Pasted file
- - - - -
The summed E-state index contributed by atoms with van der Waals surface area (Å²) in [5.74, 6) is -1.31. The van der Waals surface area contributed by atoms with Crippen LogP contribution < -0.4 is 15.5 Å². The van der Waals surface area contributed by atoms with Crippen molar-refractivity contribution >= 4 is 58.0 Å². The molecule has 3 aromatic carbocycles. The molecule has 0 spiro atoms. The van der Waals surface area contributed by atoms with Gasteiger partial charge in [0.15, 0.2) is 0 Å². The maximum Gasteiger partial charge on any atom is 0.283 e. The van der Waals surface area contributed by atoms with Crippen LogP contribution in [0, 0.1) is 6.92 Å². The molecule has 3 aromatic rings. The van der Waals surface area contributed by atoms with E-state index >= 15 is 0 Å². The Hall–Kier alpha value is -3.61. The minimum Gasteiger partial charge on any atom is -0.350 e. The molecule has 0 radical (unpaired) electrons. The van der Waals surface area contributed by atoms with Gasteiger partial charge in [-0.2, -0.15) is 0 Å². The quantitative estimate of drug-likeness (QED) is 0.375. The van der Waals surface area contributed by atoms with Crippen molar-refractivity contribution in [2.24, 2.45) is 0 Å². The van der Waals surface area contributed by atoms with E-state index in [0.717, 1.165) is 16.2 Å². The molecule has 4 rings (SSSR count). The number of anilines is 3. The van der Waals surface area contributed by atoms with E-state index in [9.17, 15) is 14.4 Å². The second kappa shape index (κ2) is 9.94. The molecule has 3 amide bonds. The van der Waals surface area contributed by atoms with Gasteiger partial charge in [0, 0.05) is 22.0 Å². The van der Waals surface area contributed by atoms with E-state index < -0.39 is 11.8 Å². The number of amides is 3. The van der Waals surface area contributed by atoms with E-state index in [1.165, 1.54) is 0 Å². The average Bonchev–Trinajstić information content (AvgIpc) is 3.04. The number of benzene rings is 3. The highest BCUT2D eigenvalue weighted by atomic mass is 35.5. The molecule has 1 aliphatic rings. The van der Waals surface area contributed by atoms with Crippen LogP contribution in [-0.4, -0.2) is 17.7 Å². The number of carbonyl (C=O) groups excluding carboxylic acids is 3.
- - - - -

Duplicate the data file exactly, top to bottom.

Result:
The summed E-state index contributed by atoms with van der Waals surface area (Å²) in [5.74, 6) is -1.31. The van der Waals surface area contributed by atoms with Crippen LogP contribution < -0.4 is 15.5 Å². The van der Waals surface area contributed by atoms with Crippen molar-refractivity contribution >= 4 is 58.0 Å². The molecule has 3 aromatic carbocycles. The molecule has 0 spiro atoms. The van der Waals surface area contributed by atoms with Gasteiger partial charge in [0.15, 0.2) is 0 Å². The maximum Gasteiger partial charge on any atom is 0.283 e. The van der Waals surface area contributed by atoms with Crippen LogP contribution in [0, 0.1) is 6.92 Å². The molecule has 3 aromatic rings. The van der Waals surface area contributed by atoms with E-state index >= 15 is 0 Å². The Hall–Kier alpha value is -3.61. The minimum Gasteiger partial charge on any atom is -0.350 e. The molecule has 0 radical (unpaired) electrons. The van der Waals surface area contributed by atoms with Gasteiger partial charge in [-0.2, -0.15) is 0 Å². The quantitative estimate of drug-likeness (QED) is 0.375. The van der Waals surface area contributed by atoms with Crippen molar-refractivity contribution in [2.24, 2.45) is 0 Å². The van der Waals surface area contributed by atoms with E-state index in [0.717, 1.165) is 16.2 Å². The molecule has 4 rings (SSSR count). The number of anilines is 3. The van der Waals surface area contributed by atoms with E-state index in [9.17, 15) is 14.4 Å². The second kappa shape index (κ2) is 9.94. The molecule has 3 amide bonds. The van der Waals surface area contributed by atoms with Gasteiger partial charge in [0, 0.05) is 22.0 Å². The van der Waals surface area contributed by atoms with E-state index < -0.39 is 11.8 Å². The number of amides is 3. The van der Waals surface area contributed by atoms with E-state index in [1.165, 1.54) is 0 Å². The average Bonchev–Trinajstić information content (AvgIpc) is 3.04. The number of benzene rings is 3. The highest BCUT2D eigenvalue weighted by atomic mass is 35.5. The molecule has 1 aliphatic rings. The van der Waals surface area contributed by atoms with Crippen LogP contribution in [-0.4, -0.2) is 17.7 Å². The number of carbonyl (C=O) groups excluding carboxylic acids is 3.